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Is Carol (2015) a True Story?

October 20, 2020
4 min read

Directed by Todd Haynes (‘I’m Not There’), the romance drama ‘Carol’ tells the story of two lonely women who discover love and happiness in each other. Therese Belivet (Rooney Mara) is a part-time department store employee who wants to become a photographer. She meets Carol Aird (Cate Blanchett), who has come to the store to shop for a Christmas present for her daughter. During their conversation, there is flirting on Carol’s part. After she leaves her gloves behind, Therese sends them back to her. They reconnect and soon begin a deeply passionate relationship.

They are forced to part ways when Carol discovers that her estranged husband, Harge (Kyle Chandler), has hired a private detective to gather information on her, so he can invoke a morality clause to acquire the full custody of their daughter. Terrified of the prospect of losing her daughter forever, Carol rushes back home to New York, leaving a perplexed and guilt-ridden Therese behind. After arriving in the city, Carol declares to her husband that she has to be true to herself and agrees to give him full custody on the condition of regular visitation rights.

She sees Therese again, now a confident and purposeful woman working at the photography section of the New York Times. Although she initially declines Carol’s offer to move into her apartment and leaves with a friend of hers for a party, she later goes to the Oak Room, where Carol had said earlier that she would be. She spots her and waits until their eyes meet. The film ends with both women smiling at each other. If the film’s 1950’s setting and the earnest and restrained depiction of a lesbian romance have made you wonder whether it is based on real-life events, this is the article for you!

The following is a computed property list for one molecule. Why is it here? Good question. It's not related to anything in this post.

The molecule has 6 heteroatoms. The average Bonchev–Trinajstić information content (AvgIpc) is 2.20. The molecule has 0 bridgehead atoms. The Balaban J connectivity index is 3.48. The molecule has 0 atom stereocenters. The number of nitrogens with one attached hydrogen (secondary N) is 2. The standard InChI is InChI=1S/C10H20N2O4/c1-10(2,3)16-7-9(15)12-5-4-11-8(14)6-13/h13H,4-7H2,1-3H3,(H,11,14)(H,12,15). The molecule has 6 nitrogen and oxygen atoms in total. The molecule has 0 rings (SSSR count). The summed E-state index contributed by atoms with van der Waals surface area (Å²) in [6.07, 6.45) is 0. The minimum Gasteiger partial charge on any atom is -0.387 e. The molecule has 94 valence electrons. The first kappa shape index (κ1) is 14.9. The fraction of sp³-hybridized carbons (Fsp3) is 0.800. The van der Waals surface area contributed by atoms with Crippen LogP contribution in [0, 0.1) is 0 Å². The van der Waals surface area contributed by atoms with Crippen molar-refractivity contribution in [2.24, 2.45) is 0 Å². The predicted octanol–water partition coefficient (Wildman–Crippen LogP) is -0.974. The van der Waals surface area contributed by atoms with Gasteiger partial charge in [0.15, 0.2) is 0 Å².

Is Carol Based on a True Story?

Yes, ‘Carol’ is based on a true story, or rather, a composition of true stories. The film is based on the 1952 novel ‘The Price of Salt’ by Patricia Highsmith, which, in turn, was inspired by several romantic encounters in her life. That first meeting between the two protagonists is a fictional retelling of Highsmith’s own meeting with a blonde woman named Kathleen Wiggins Senn in 1948. While she was employed at the New York’s branch of Bloomingdale’s (or Macy’s, according to one report) as a salesgirl during Christmas, she spotted the lady in a mink coat.

Their conversation and flirting inspired her to pen down an eight-page-long outline in less than two hours. In the course of the next three years, she worked on the manuscript before reaching out to her publisher in 1951. While she based Therese on herself, Carol was the product of the melding of two of her erstwhile girlfriends, socialite Virginia Kent Catherwood and psychoanalyst Kathryn Hamill Cohen. Like Carol, the former underwent a messy divorce in which tape recordings of her with her female lover were submitted as evidence by her husband’s legal team. Catherwood was also forced to give up her daughter’s custody.

When Highsmith approached her publisher, Harper & Brother (now HarperCollins), they passed the manuscript on. It was eventually released through Coward-McCann. Highsmith had to use the pseudonym “Claire Morgan” for the book. In 1990, about 38 years after the original publication, Highsmith released the book under her actual name through Bloomsbury Publishing. According to Phyllis Nagy, Highsmith’s long-time friend and ‘Carol’s screenwriter, the book is quite radical in portraying female sexuality, especially considering when it originally came out.

“There’s not an ounce of guilt, there’s not an ounce of regret, over the nature of their attraction for each other,” she noted in an interview. “I also found Highsmith’s notions of what makes a good mother to be quite radical—the choices that people have to make in order to make the lives of their children better seemed really fresh, and radical. And still do, to this day, actually.” What sets ‘Carol,’ along with its source material apart, is its happy and uplifting ending.

As Highsmith wrote in the 1989 afterword to ‘Carol’, “The appeal of ‘The Price of Salt’ was that it had a happy ending for its two main characters, or at least they were going to try to have a future together.” Before its publication, books about same-sex relationships almost always had dark and depressing endings. ‘The Price of Salt’ changed all that and continues to show its readers, many of whom are members of the LGBTQ community themselves, even today that happiness is achievable by anyone, regardless of whom you love.

Read More: Where Was Carol Filmed?

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